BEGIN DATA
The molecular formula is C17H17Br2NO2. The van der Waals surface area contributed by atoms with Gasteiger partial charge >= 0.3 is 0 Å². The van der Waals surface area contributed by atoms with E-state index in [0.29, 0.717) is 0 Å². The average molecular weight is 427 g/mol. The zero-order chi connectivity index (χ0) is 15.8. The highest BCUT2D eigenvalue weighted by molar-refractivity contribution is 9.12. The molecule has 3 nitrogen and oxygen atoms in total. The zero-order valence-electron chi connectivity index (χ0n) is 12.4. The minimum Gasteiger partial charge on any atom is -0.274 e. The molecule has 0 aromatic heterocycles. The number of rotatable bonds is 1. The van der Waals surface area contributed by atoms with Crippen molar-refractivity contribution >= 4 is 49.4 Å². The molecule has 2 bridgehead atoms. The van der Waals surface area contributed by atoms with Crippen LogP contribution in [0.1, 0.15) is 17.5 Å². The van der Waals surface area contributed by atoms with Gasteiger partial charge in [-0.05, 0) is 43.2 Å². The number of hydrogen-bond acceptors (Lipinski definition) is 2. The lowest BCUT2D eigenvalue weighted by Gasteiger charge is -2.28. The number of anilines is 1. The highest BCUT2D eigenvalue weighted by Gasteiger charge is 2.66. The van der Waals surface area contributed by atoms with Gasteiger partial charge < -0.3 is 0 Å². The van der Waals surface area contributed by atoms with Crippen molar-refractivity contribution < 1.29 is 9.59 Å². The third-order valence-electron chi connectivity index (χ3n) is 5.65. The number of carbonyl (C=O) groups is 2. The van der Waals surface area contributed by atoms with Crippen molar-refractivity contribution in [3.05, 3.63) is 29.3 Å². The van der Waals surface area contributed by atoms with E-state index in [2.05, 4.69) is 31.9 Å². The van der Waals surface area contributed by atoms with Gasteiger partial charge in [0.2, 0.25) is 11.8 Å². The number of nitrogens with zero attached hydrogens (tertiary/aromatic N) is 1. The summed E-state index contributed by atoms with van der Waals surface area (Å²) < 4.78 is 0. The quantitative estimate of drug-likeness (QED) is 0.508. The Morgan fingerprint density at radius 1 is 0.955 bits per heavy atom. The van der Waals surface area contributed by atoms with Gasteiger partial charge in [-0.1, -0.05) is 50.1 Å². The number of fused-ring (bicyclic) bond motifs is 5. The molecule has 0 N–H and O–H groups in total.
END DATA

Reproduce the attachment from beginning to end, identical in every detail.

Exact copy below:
The molecular formula is C17H17Br2NO2. The van der Waals surface area contributed by atoms with Gasteiger partial charge >= 0.3 is 0 Å². The van der Waals surface area contributed by atoms with E-state index in [0.29, 0.717) is 0 Å². The average molecular weight is 427 g/mol. The zero-order chi connectivity index (χ0) is 15.8. The highest BCUT2D eigenvalue weighted by molar-refractivity contribution is 9.12. The molecule has 3 nitrogen and oxygen atoms in total. The zero-order valence-electron chi connectivity index (χ0n) is 12.4. The minimum Gasteiger partial charge on any atom is -0.274 e. The molecule has 0 aromatic heterocycles. The number of rotatable bonds is 1. The van der Waals surface area contributed by atoms with Crippen molar-refractivity contribution >= 4 is 49.4 Å². The molecule has 2 bridgehead atoms. The van der Waals surface area contributed by atoms with Crippen LogP contribution in [0.1, 0.15) is 17.5 Å². The van der Waals surface area contributed by atoms with Gasteiger partial charge in [-0.05, 0) is 43.2 Å². The number of hydrogen-bond acceptors (Lipinski definition) is 2. The lowest BCUT2D eigenvalue weighted by Gasteiger charge is -2.28. The number of anilines is 1. The highest BCUT2D eigenvalue weighted by Gasteiger charge is 2.66. The van der Waals surface area contributed by atoms with Gasteiger partial charge < -0.3 is 0 Å². The van der Waals surface area contributed by atoms with Crippen molar-refractivity contribution < 1.29 is 9.59 Å². The third-order valence-electron chi connectivity index (χ3n) is 5.65. The number of carbonyl (C=O) groups is 2. The van der Waals surface area contributed by atoms with Crippen molar-refractivity contribution in [3.05, 3.63) is 29.3 Å². The van der Waals surface area contributed by atoms with E-state index in [2.05, 4.69) is 31.9 Å². The van der Waals surface area contributed by atoms with Gasteiger partial charge in [0.2, 0.25) is 11.8 Å². The number of nitrogens with zero attached hydrogens (tertiary/aromatic N) is 1. The summed E-state index contributed by atoms with van der Waals surface area (Å²) < 4.78 is 0. The quantitative estimate of drug-likeness (QED) is 0.508. The Morgan fingerprint density at radius 1 is 0.955 bits per heavy atom. The van der Waals surface area contributed by atoms with Gasteiger partial charge in [-0.1, -0.05) is 50.1 Å². The number of fused-ring (bicyclic) bond motifs is 5. The molecule has 0 N–H and O–H groups in total.